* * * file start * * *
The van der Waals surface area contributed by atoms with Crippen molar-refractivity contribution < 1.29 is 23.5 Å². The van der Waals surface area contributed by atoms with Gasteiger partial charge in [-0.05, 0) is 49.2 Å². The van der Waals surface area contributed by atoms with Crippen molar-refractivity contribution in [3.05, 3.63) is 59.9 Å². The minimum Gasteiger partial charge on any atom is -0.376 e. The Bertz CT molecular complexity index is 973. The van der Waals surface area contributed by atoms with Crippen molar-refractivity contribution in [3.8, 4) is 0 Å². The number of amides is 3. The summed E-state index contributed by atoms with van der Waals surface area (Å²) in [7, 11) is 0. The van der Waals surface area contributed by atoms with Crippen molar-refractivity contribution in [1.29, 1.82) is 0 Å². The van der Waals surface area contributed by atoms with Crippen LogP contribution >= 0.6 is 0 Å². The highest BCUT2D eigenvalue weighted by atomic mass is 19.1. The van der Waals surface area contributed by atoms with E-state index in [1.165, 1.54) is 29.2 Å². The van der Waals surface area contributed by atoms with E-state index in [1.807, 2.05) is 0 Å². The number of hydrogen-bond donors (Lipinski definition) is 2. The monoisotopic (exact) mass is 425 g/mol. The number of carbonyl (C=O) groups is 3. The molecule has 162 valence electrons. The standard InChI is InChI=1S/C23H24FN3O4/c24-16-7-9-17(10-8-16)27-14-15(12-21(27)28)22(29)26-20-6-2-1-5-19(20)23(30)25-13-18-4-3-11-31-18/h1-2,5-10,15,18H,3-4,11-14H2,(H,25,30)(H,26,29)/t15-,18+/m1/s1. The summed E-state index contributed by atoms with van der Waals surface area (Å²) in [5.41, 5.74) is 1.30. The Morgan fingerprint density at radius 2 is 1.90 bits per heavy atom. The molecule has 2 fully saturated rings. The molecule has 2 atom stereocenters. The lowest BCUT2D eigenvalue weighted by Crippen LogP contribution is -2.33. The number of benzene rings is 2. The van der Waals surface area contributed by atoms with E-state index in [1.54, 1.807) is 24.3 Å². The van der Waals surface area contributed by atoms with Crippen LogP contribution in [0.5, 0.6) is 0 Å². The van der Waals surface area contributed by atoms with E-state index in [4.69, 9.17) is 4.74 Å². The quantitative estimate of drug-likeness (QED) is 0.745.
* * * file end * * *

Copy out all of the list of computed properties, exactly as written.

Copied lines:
The van der Waals surface area contributed by atoms with Crippen molar-refractivity contribution < 1.29 is 23.5 Å². The van der Waals surface area contributed by atoms with Gasteiger partial charge in [-0.05, 0) is 49.2 Å². The van der Waals surface area contributed by atoms with Crippen molar-refractivity contribution in [3.05, 3.63) is 59.9 Å². The minimum Gasteiger partial charge on any atom is -0.376 e. The Bertz CT molecular complexity index is 973. The van der Waals surface area contributed by atoms with Crippen molar-refractivity contribution in [3.8, 4) is 0 Å². The number of amides is 3. The summed E-state index contributed by atoms with van der Waals surface area (Å²) in [7, 11) is 0. The van der Waals surface area contributed by atoms with Crippen molar-refractivity contribution in [1.29, 1.82) is 0 Å². The van der Waals surface area contributed by atoms with Crippen LogP contribution >= 0.6 is 0 Å². The highest BCUT2D eigenvalue weighted by atomic mass is 19.1. The van der Waals surface area contributed by atoms with E-state index in [1.165, 1.54) is 29.2 Å². The van der Waals surface area contributed by atoms with E-state index in [1.807, 2.05) is 0 Å². The number of hydrogen-bond donors (Lipinski definition) is 2. The monoisotopic (exact) mass is 425 g/mol. The number of carbonyl (C=O) groups is 3. The molecule has 162 valence electrons. The standard InChI is InChI=1S/C23H24FN3O4/c24-16-7-9-17(10-8-16)27-14-15(12-21(27)28)22(29)26-20-6-2-1-5-19(20)23(30)25-13-18-4-3-11-31-18/h1-2,5-10,15,18H,3-4,11-14H2,(H,25,30)(H,26,29)/t15-,18+/m1/s1. The summed E-state index contributed by atoms with van der Waals surface area (Å²) in [5.41, 5.74) is 1.30. The Morgan fingerprint density at radius 2 is 1.90 bits per heavy atom. The molecule has 2 fully saturated rings. The molecule has 2 atom stereocenters. The lowest BCUT2D eigenvalue weighted by Crippen LogP contribution is -2.33. The number of benzene rings is 2. The van der Waals surface area contributed by atoms with E-state index in [1.54, 1.807) is 24.3 Å². The van der Waals surface area contributed by atoms with Crippen LogP contribution in [0.5, 0.6) is 0 Å². The van der Waals surface area contributed by atoms with E-state index in [4.69, 9.17) is 4.74 Å². The quantitative estimate of drug-likeness (QED) is 0.745.